RealTime IT News

Marketers: The Times They Are A Changin'

Marketers who have yet to embrace the Web for business purposes -- and continue to do so -- are jeopardizing their future profitability, according to an industry study.

The Next Wave of U.S.Online Users: Forecast and Analysis, 2000-2004 reports that in 2004, 103 million new users will go online, which will result in 210 million Internet users in all, representing 74 percent of the total U.S. population.

"The new online population will be from all walks of life and represent all ranges of socio-economic status. The online community will represent the U.S. population," says Barry Parr, director of consumer ecommerce research for IDC, an Internet/technology research firm.

Parr noted that adults age 55 and older represent the fastest-growing group coming aboard the Internet. "In fact, their numbers will more than triple from 11.1 million in 1999 to 34.1 million in 2004, and they will account for 20 percent of all new users," he said.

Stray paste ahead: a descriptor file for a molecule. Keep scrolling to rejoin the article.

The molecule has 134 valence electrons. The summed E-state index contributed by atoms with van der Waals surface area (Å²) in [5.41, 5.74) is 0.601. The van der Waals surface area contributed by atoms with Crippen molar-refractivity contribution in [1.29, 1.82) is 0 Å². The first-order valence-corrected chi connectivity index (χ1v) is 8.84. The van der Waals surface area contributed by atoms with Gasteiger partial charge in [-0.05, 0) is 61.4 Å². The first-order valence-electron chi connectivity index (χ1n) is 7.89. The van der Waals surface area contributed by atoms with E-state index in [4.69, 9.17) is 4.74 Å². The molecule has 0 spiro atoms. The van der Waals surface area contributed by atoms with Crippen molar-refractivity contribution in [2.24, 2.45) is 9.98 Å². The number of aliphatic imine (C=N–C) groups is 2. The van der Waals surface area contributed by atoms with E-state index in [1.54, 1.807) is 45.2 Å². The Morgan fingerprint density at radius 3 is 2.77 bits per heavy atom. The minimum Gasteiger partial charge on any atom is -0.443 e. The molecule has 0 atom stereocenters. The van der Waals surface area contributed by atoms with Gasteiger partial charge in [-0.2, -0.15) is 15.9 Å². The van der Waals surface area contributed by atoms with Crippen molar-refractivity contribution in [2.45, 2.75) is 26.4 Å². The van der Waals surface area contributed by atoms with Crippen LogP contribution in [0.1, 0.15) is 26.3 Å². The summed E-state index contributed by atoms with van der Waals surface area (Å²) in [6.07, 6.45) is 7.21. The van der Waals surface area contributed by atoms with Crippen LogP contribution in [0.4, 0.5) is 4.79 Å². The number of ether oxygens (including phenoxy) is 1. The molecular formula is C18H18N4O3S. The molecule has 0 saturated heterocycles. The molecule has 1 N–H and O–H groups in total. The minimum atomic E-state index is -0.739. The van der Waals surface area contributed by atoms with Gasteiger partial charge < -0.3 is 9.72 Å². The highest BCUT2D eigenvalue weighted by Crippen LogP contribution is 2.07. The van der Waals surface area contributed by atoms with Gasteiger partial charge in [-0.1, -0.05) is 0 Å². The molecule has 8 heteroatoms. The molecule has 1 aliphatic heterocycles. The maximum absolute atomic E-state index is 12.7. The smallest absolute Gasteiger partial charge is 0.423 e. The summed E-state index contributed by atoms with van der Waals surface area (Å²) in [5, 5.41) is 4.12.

This new audience will be less computer-oriented, he added. "The online population is changing," he said. "The new breed of Web surfers will be less experienced with computers than in the past, and more acquainted with using set-top boxes and Web television. The new audience will be mainstream for sure but a less affluent, less technologically savvy group."

The increase in online users means that marketers who have refused to implement the World Wide Web will need to accept it or lose out to competitors, he added.

"Even those marketers who have implemented the Internet as a sales and marketing tool will need to reevaluate their business strategies in the coming years," said Parr.

"Existing online merchants who designed their models to capture the early Internet audience will have to expand their offerings to attract an older, lower-income households while making sure they are not overlooking the growing number of high-income online users," he said.

Today, the 18- to 34-year-old age group is the most active online U.S. population. "By 2004, almost 91 percent of this group will be online," said Parr. "Many in this group already take the Internet for granted. In five years, they will expect it to be as reliable as reliable as electricity, the telephone and running water."